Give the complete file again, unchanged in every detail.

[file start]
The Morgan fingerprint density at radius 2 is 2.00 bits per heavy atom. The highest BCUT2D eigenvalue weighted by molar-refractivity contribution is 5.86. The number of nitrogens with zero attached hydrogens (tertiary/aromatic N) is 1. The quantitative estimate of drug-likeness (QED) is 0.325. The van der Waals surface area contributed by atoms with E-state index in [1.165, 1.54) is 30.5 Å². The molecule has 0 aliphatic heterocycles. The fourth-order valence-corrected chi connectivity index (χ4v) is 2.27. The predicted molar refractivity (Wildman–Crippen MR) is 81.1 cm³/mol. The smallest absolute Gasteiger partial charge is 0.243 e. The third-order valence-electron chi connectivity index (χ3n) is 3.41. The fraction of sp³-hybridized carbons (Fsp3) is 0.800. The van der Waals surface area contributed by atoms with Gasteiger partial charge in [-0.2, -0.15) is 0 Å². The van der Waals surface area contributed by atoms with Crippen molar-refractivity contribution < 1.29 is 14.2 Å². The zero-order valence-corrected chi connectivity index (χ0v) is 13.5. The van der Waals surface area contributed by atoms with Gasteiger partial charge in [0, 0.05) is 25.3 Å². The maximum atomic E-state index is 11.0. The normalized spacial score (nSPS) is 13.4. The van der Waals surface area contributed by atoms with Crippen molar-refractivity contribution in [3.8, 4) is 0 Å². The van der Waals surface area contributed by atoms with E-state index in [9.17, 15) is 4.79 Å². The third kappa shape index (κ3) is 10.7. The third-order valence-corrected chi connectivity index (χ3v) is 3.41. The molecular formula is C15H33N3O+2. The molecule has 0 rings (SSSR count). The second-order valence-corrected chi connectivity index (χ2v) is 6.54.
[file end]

The Morgan fingerprint density at radius 2 is 2.00 bits per heavy atom. The highest BCUT2D eigenvalue weighted by molar-refractivity contribution is 5.86. The number of nitrogens with zero attached hydrogens (tertiary/aromatic N) is 1. The quantitative estimate of drug-likeness (QED) is 0.325. The van der Waals surface area contributed by atoms with E-state index in [1.165, 1.54) is 30.5 Å². The molecule has 0 aliphatic heterocycles. The fourth-order valence-corrected chi connectivity index (χ4v) is 2.27. The predicted molar refractivity (Wildman–Crippen MR) is 81.1 cm³/mol. The smallest absolute Gasteiger partial charge is 0.243 e. The third-order valence-electron chi connectivity index (χ3n) is 3.41. The fraction of sp³-hybridized carbons (Fsp3) is 0.800. The van der Waals surface area contributed by atoms with Gasteiger partial charge in [-0.2, -0.15) is 0 Å². The van der Waals surface area contributed by atoms with Crippen molar-refractivity contribution < 1.29 is 14.2 Å². The zero-order valence-corrected chi connectivity index (χ0v) is 13.5. The van der Waals surface area contributed by atoms with Gasteiger partial charge in [0, 0.05) is 25.3 Å². The maximum atomic E-state index is 11.0. The normalized spacial score (nSPS) is 13.4. The van der Waals surface area contributed by atoms with Crippen molar-refractivity contribution in [3.8, 4) is 0 Å². The van der Waals surface area contributed by atoms with E-state index in [9.17, 15) is 4.79 Å². The third kappa shape index (κ3) is 10.7. The third-order valence-corrected chi connectivity index (χ3v) is 3.41. The molecular formula is C15H33N3O+2. The molecule has 0 rings (SSSR count). The second-order valence-corrected chi connectivity index (χ2v) is 6.54.